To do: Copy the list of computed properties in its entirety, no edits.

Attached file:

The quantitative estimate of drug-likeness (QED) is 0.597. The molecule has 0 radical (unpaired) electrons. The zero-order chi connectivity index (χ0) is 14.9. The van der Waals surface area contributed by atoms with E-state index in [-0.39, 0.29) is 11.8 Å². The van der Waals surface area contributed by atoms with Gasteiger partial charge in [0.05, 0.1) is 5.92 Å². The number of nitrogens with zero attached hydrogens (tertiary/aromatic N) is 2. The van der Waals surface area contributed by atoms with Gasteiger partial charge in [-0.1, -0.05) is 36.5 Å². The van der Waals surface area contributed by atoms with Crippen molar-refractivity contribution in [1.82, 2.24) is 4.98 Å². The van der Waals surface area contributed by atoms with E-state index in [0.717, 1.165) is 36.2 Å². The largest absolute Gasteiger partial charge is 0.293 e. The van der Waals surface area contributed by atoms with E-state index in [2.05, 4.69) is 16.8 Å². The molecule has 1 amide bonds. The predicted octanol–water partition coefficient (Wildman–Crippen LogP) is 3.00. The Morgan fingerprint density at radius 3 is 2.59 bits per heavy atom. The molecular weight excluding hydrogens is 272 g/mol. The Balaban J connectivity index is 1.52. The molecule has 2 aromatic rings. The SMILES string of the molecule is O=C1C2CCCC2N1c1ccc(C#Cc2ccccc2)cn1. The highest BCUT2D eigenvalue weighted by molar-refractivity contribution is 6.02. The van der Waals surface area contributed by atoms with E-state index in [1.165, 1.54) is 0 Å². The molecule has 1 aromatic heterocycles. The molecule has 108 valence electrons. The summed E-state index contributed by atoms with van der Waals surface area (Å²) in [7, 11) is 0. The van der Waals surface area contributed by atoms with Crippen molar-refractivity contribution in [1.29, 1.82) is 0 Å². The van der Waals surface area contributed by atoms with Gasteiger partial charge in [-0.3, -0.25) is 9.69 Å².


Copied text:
The quantitative estimate of drug-likeness (QED) is 0.597. The molecule has 0 radical (unpaired) electrons. The zero-order chi connectivity index (χ0) is 14.9. The van der Waals surface area contributed by atoms with E-state index in [-0.39, 0.29) is 11.8 Å². The van der Waals surface area contributed by atoms with Gasteiger partial charge in [0.05, 0.1) is 5.92 Å². The number of nitrogens with zero attached hydrogens (tertiary/aromatic N) is 2. The van der Waals surface area contributed by atoms with Gasteiger partial charge in [-0.1, -0.05) is 36.5 Å². The van der Waals surface area contributed by atoms with Crippen molar-refractivity contribution in [1.82, 2.24) is 4.98 Å². The van der Waals surface area contributed by atoms with E-state index in [0.717, 1.165) is 36.2 Å². The largest absolute Gasteiger partial charge is 0.293 e. The van der Waals surface area contributed by atoms with E-state index in [2.05, 4.69) is 16.8 Å². The molecule has 1 amide bonds. The predicted octanol–water partition coefficient (Wildman–Crippen LogP) is 3.00. The Morgan fingerprint density at radius 3 is 2.59 bits per heavy atom. The molecular weight excluding hydrogens is 272 g/mol. The Balaban J connectivity index is 1.52. The molecule has 2 aromatic rings. The SMILES string of the molecule is O=C1C2CCCC2N1c1ccc(C#Cc2ccccc2)cn1. The highest BCUT2D eigenvalue weighted by molar-refractivity contribution is 6.02. The van der Waals surface area contributed by atoms with E-state index in [1.165, 1.54) is 0 Å². The molecule has 1 aromatic heterocycles. The molecule has 108 valence electrons. The summed E-state index contributed by atoms with van der Waals surface area (Å²) in [7, 11) is 0. The van der Waals surface area contributed by atoms with Crippen molar-refractivity contribution in [1.29, 1.82) is 0 Å². The van der Waals surface area contributed by atoms with Gasteiger partial charge in [-0.3, -0.25) is 9.69 Å².